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For What's New on Form 1040, Click HERE.

Individual Tax Rates

Rates apply to incomes exceeding the following levels in 2002

Filing Status 15% 28% 31% 36% 39.6%
Single -
Married-Joint -
Married-Separately -
Head of Household - $ 33,950 $ 87,700 $ 142,000 $ 278,450

To determine your tax liability, use the following:

For Individuals filing Single (2002)

If taxable income is: The tax is:
Not over $25,350.....  
Over $25,350 but not over $61,400...  
Over $61,400 but not over $128,100...  
Over $128,100 but not over $278,450...  
Over $271,050...  

For Married Filing Jointly (2002)

If taxable income is: The tax is:
Not over $41,200.....  
Over $41,200 but not over $99,600...  
Over $99,600 but not over $151,750...  
Over $151,750 but not over $271,050...  
Over $271,050...  

Individual Alternative Minimum Tax (AMT)

The tax rate is 26% and additional computations must be made by adding back to regular taxable income certain deductions and exceptions to ensure that you pay the minimum tax. The rate increases to 28% for Alternative Minimum Taxable Income (AMTI) in excess of $175,000.

Capital Gains Rate

Under the new law, the minimum long-term rate has been reduced from 28% to 20% on sales held for more than 12 months. The 18 month holding period and the 28% rate has been repealed.



Holding Period Maximum Tax Rate
12 months or less 39.6%
More than 12 months 20.0%*

* 8% for individuals in the 15% bracket.

Home Sale Exclusion

Up to $500,000 ($250,000 if single) of home sale profit is tax-free on principal residences sold after May 6, 1997, if certain requirements are met. This profit exclusion may be available every two years. No loss is allowed for a home sale that results in a loss.

Standard Deductions - update to follow

The standard deduction for 1997 increases to $4,150 for single individuals, $6,900 on joint returns and $6,050 for Heads of Households.

Itemized Deductions - update to follow

Taxpayers whose adjusted gross income exceeds $121,200 will have their itemized deductions reduced. Deductions (other than medical, casualty, theft losses and investment interest) are reduced by 3% of the amount of adjusted gross income in excess of that income of $121,200. Taxpayers cannot lose more than 80% of these itemized deductions. This provision equates to a rate increase of about 1% on the higher income.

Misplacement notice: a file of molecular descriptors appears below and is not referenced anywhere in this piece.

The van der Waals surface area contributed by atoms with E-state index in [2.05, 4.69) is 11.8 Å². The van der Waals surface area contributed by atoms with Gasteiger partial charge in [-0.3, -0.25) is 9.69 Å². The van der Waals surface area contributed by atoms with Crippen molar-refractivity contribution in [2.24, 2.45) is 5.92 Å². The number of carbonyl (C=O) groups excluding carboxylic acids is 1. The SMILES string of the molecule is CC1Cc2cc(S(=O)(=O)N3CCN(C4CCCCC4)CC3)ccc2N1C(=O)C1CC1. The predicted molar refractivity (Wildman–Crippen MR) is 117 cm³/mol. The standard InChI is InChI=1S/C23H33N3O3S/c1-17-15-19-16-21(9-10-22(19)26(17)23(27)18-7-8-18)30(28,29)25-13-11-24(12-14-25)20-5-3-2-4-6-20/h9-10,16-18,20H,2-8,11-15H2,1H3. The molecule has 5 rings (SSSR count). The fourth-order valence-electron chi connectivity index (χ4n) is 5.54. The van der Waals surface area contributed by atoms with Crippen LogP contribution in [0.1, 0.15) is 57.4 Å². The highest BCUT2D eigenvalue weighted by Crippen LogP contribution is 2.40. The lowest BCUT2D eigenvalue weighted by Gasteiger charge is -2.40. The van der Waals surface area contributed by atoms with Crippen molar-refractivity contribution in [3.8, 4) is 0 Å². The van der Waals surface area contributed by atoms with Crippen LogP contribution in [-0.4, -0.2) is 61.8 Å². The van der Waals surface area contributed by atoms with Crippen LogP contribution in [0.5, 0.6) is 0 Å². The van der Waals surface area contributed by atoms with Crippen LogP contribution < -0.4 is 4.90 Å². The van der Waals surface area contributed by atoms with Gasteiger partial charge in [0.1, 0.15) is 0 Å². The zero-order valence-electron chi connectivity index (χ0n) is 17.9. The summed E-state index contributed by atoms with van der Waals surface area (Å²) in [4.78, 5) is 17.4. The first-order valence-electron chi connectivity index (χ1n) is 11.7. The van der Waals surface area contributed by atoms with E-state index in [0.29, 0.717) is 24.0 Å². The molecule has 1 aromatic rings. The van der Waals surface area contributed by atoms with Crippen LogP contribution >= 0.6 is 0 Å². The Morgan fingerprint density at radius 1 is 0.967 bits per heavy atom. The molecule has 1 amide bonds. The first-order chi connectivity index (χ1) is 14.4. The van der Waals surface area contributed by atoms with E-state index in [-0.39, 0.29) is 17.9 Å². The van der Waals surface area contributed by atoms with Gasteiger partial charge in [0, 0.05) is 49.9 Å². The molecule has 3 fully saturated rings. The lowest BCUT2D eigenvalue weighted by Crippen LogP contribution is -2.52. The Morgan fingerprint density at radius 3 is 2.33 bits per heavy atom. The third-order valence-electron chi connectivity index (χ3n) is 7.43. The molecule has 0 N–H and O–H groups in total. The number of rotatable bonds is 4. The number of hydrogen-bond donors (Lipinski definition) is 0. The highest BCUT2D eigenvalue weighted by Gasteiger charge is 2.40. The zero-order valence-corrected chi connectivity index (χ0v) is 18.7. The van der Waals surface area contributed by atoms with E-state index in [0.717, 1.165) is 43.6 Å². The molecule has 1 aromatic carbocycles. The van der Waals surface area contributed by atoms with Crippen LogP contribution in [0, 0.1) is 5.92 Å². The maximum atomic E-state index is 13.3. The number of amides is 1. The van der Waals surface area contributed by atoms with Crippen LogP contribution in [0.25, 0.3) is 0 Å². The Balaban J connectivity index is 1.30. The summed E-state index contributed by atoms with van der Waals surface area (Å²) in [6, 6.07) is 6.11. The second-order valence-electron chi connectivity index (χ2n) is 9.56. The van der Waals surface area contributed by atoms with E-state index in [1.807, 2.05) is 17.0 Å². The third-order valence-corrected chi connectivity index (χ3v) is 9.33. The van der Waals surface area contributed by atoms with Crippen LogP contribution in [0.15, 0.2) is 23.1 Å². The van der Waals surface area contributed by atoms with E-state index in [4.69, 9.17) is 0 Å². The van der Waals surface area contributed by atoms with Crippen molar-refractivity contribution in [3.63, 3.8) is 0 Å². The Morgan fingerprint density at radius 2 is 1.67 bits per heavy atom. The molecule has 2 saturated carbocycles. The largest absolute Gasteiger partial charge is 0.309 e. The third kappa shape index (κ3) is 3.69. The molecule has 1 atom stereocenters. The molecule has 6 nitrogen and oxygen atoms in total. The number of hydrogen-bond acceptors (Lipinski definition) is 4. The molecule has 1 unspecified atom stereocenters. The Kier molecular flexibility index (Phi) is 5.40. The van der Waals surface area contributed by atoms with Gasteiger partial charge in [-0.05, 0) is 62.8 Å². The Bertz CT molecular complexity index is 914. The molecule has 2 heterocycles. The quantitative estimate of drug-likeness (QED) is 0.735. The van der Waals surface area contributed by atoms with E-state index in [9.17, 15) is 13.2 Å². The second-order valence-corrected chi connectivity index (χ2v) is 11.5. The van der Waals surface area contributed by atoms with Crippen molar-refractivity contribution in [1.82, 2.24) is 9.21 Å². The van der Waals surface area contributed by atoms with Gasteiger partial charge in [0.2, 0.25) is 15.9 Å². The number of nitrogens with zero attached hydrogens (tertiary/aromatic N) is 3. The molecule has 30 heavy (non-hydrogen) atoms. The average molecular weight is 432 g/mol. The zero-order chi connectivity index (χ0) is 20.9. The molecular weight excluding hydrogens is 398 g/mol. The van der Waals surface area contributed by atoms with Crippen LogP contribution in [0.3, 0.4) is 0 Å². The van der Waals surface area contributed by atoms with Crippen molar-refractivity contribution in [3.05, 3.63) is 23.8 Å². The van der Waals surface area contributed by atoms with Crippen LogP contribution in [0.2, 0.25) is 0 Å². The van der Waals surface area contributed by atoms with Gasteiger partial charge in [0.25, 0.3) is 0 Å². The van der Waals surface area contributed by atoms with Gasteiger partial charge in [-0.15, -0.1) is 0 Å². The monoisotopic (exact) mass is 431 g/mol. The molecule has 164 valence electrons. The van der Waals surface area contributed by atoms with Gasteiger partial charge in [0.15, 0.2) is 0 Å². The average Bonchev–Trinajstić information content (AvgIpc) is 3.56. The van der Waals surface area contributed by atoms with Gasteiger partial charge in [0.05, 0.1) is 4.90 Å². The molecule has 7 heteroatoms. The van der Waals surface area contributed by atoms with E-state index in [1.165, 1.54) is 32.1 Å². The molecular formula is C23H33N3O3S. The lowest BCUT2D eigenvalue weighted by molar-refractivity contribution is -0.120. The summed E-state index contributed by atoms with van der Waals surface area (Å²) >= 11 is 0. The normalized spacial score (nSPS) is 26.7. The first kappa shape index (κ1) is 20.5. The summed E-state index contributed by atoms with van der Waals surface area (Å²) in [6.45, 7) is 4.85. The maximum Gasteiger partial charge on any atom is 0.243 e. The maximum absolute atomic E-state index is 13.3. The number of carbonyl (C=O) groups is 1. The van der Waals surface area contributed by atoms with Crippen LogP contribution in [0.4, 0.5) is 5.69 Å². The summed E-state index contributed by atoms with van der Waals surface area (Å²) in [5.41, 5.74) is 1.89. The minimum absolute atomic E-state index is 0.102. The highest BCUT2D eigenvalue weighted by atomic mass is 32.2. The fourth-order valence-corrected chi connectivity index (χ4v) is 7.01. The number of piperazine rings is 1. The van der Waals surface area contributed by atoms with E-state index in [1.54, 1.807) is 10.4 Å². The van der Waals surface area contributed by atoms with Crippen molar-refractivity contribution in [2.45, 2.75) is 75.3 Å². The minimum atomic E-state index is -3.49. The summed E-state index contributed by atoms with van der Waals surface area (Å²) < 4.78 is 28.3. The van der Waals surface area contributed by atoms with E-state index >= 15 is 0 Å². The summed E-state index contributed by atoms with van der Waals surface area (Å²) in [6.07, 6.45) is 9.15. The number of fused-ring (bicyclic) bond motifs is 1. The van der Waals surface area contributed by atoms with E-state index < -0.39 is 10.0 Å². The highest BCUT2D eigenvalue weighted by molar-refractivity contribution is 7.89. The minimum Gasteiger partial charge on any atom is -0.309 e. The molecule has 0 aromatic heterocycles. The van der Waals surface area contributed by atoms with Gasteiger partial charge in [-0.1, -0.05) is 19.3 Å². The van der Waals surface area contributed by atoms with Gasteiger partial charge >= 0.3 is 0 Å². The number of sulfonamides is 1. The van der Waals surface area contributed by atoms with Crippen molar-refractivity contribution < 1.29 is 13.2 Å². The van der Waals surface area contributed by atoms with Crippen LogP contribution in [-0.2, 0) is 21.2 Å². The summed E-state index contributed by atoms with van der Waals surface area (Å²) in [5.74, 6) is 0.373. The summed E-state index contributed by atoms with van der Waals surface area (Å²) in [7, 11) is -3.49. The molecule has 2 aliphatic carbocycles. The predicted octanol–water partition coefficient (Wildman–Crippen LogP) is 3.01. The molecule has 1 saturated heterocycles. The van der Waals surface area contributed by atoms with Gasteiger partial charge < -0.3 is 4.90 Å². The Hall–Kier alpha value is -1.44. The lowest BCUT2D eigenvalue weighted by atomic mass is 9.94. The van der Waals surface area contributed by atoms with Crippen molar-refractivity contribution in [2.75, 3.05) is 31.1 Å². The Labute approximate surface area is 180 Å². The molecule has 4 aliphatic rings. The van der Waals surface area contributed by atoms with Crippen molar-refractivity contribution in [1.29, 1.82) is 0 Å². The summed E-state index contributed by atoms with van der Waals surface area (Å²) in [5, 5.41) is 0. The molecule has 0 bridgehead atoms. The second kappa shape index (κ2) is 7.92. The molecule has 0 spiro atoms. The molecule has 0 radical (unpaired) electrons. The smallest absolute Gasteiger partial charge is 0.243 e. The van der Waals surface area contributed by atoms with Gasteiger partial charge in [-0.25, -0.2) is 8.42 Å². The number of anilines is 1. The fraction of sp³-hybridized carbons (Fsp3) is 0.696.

Charitable Contributions

In 1998, a canceled check is no longer sufficient as proof of a contribution made. Contributions of $250 or more require a receipt. If an item of value or service is provided, the charity must notify you of its value if the amount is $75 or more. As in previous years, contributions are limited to between 20% and 50%, depending on the type of property given and the type of organization given to. Non-deductible contributions may be carried forward up to five years.

Exemptions and Their Phase-Out - update to follow

The $2,650 exemption phases out gradually for single taxpayers whose adjusted gross income is in excess of $121,000 and for joint filers with incomes in excess of $181,000. The provision equates to about a 1/2 percentage point increase in the marginal tax rate for each exemption claimed.

Pension Plans

The 15% tax on excess distributions (over $160,000) is repealed after January 1, 1997.

Social Security Tax

In 1999, employees are subject to tax for Social Security and Medicare:

On Wages Base Tax Amount Rate in Excess
$0 to $ 0 7.65% Social Security and Medicare
$ + Over $ 1.45% Medicare Only

Self-employed taxpayers pay twice as much tax as that shown above. However, self-employed taxpayers may deduct one-half their Social Security tax liability for income tax purposes. This results in an equivalent tax being paid.

Estimated Tax Payments

For 1998, a tax penalty can be avoided if equal installment tax payments are made that are equal to 100% of 1997's tax liability. For 1999, that percentage is 100% for AGI under $150,000 and 105% for AGI over that amount.

401 (K) Deduction

The maximum deductible payment to a 401 (K) plan in 1998 is $10,000

Paperwork and Information

The following information should be gathered prior to preparation of filing you 1997 tax returns.

  1. All wage reports (W-2)
  2. All Interest and Dividend and Miscellaneous Income (including all 1099s, 1087s and year-end brokerage statements). Include all tax exempt interest income.
  3. All K-1 Forms, if applicable
  4. Social Security Benefits (SSA-1099), if applicable
  5. List of charitable contributions with receipts (see above rule)
  6. List of other deductions and back-up, if available

For information on our tax preparation and planning services, please contact us by phone, e-mail, or using the IRF below. For information on the '97 Taxpayer Relief Act, click the button labeled Tax Tips and Advice on the frame below (if showing) or click here.

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Last modified: November 15, 2002